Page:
22 TM Community Property Community Property w/ right of survivorship Joint Tenancy Tenancy in common Partnerships Trust Arrangements Community Property Trusts Concurrent Co-Ownership Interests FidelityNationalTitle Parties Division of Interest Only Husband and Wife Only Husband & Wife should sign the acquisition deed to accept this special form of vesting title Any number of persons. Can be Husband & Wife alone or with others-no corporations- no partnerships Any number of persons and/or corporations and partnerships Any number of persons and/or corporations & partnerships MUST be at least two Any individual, group, partnership of corporations. Other special requirements Ownership & management of property is equal Ownership & management of property is equal Interests are equal and undivided. Yet each person controls his/her own interest. Ownership can be divided into any number of interests-equal or unequal Each partner’s share is personal property in partnership entity Ownership is a personal property interest & can be divided into any number of interests Only Husband & Wife Property retains its character of community property Title Possession Conveyance Title is in the community & each interest is separate but management is unified Title is in the community subject to special survivorship right Ownership is joint. Sale by one severs tenancy as to others Each co-owner has a separate legal title to his/her undivided interest Ownership is by partnership entity only Title is held by trustee or trustees pursuant to the trust agreement Title is held by trustee or trustees pursuant to the trust agreement Both co-owners have equal management and control Both co-owners have equal management and control Equal right of possession Equal right of possession Possession by partnership by managing partner(s) Depends on provision in trust agreement Depends on provision in trust agreement Require written consent of other spouse or actual conveyance by deed. Separate interest is devisable by will. Require both spouses to join for valid conveyance except for security for attorney fees Conveyance by one owner severs the joint tenancy-but only as to that owner’s interest Each co-owner’s interest may be conveyed separately by its owner Conveyance MUST be by designated general partners. All limited partners need to consent if sale is 100% of assets Designated parties in the trust instrument authorize the trustee to convey property. Also a beneficiary’s interest may be sold separately (as personal property) unless restricted By the trustee pursuant to the powers contained in the trust instrument Disclaimer: The comparisons shown above are provided for informational purposes only. This chart should NOT be used to determine how you acquire your ownership in the property. It is strongly recommended that you seek professional advice from an attorney and/or your tax advisor to determine the legal and tax consequences of how your title should be vested.
Community Property Community Property w/ right of survivorship Joint Tenancy Tenancy in common Partnerships Trust Arrangements Community Property Trusts Purchaser’s Status Purchaser can only acquire 100% of title of community. Both spouses must consent or convey. Cannot be a co-owner with his/her spouse Purchaser can only acquire 100% of the title. Both spouses must convey. Cannot be a co-owner with his/her spouse. Purchaser will become a tenant in common with the other co-owners in the property as to the purchaser’s interest. Other owners may remain joint tenants. Purchaser will become a tenant in common with the other co-owners in the property Purchaser acquires interest that partnership owned Purchaser acquires interest held by the trustee. Beneficiary’s interest may be conveyed separately (as personal property) unless restricted Purchaser acquires the interest held by the trustee Effect of Death On the death of the first spouse, half interest belongs to the surviving spouse. Other half interest is devisable by will, or passes by succession under probate statutes On the death of the first spouse, the individual half interest passes to the surviving spouse, just the same as joint tenancy. No separate interest is devisable by will. Upon each owner’s death, his/her interest passes to the remaining survivors by operation of law. Such interests are not devisable by will Each owner’s interest is devisable by will or passes by succession under probate statutes. No right of survivorship Partner’s share in partnership is devisable by will or succession under probate statutes. May cause a dissolution of partnership dependent on terms of partnership agreement Depends on terms of trust instrument. Death of trustee may terminate of convert trust to other arrangements. Successor beneficiaries may be named in the trust instrument Trust instrument may provide for distribution on death of first spouse’s half interest. May be devisable by will. Surviving spouse may elect to have his/her interest put under testamentary trust. Seek advice of counsel Successors’ Status If the first spouse’s interest is devised by will or passes by succession, remaining spouse and devises or heirs hold title as tenants in common Due to surviving right, the surviving spouse owns 100% of the title Unless joint tenancy is broken, last surviving joint tenant owns entire property interest, which is now devisable by will Heirs or devisee become tenants in common with other owners Heirs or devisee have rights in partnership interest but not in specific property Depends on terms of trust instrument. Trust may terminate or other trust arrangements may be created Distribution depends on the terms of the trust instrument Creditor’s Rights Property of the community is liable for debts of either spouse made before or during marriage. Entire property may be sold at execution sale to satisfy debt of either spouse Property of the community is liable for debts of either spouse made before of during marriage. Entire property may be sold at execution sale to satisfy debt of either spouse Each owner is subjected to execution sale to satisfy debt. Joint tenancy is broken. Buyer at sale (usually Creditor) becomes tenant in common with other owners. Each owner’s interest is subject to execution sale. Buyer at sale (usually Creditor) becomes tenant in common with other owners Partnership real property only subject to execution sale by partnership creditor. If debt of individual partner, only that Partner’s share (personal property) is subject to execution sale Creditor needs to obtain a final court order for any execution sale of the beneficial interest of an order to have specific trust property to be sold to satisfy the debt Creditor needs to obtain final court order for execution sale to satisfy debts of either or both spouses Seller’s Guide Your Guide to Selling Your Home Presumptions Strong presumption that any property acquired by either husband or wife during marriage is community property Property is specifically stated in the deed to be community property with right of survivorship Must be expressly stated that property acquired as joint tenancy When conveyance is unclear, tenancy in common is presumed, unless community property presumptions apply Should be clear from conveyance that grantees have status. If not, could be found to be tenants in common Trust arrangement is ONLY created by written instrument. Conveyance MUST be to trustee of the trust. The trust itself is NOT a legal entity capable of holding title Property is still presumed to be community property. Status may change upon death, dissolution of marriage, revocation of the trust Disclaimer: The comparisons shown above are provided for informational purposes only. This chart should NOT be used to determine how you acquire your ownership in the property. It is strongly recommended that you seek professional advice from an attorney and/or your tax advisor to determine the legal and tax consequences of how your title should be vested. 23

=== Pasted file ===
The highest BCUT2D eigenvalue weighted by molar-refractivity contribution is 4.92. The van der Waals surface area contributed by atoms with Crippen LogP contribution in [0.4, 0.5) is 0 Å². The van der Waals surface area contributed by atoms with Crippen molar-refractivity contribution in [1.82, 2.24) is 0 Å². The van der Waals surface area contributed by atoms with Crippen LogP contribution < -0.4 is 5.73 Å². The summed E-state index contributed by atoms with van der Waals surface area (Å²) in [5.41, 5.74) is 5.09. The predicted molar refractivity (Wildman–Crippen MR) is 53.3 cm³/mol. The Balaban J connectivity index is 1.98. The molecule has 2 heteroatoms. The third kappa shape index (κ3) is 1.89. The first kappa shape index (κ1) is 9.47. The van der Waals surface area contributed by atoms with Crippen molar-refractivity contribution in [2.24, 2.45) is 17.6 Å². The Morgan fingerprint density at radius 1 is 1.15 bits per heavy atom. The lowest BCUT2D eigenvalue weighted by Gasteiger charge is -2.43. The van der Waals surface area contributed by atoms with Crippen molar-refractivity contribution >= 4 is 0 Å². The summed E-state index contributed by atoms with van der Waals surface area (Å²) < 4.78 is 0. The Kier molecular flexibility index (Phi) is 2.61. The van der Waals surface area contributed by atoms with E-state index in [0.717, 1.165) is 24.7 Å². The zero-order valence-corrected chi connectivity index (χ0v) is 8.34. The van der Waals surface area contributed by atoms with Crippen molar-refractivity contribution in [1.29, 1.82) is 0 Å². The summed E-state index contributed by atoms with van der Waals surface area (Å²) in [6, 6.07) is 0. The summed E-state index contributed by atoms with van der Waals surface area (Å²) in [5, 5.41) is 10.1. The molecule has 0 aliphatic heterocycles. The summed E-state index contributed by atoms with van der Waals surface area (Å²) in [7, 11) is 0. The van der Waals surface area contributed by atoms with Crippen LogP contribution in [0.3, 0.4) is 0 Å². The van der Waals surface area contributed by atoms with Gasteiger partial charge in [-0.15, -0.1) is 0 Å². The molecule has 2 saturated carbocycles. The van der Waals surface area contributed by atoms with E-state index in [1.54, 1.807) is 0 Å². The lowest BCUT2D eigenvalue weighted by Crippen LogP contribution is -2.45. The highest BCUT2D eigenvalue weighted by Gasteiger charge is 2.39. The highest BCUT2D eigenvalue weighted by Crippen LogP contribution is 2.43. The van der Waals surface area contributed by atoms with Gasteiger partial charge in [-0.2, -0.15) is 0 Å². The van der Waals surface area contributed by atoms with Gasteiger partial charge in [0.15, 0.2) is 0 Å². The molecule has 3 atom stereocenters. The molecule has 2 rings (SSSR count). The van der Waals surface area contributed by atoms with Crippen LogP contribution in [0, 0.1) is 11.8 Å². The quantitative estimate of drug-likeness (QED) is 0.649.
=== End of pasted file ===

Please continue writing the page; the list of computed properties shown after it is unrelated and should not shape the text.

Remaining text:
Imagine this – you've purchased your new home, unpacked the moving boxes, and have finally started to settle in, only to receive an angry phone call a few days later from someone claiming to be the property's rightful owner. It turns out that the seller was a fraud using forged papers to sell a home that wasn't theirs! The worst part? Legally, the home doesn't belong to you, either. The tragedy!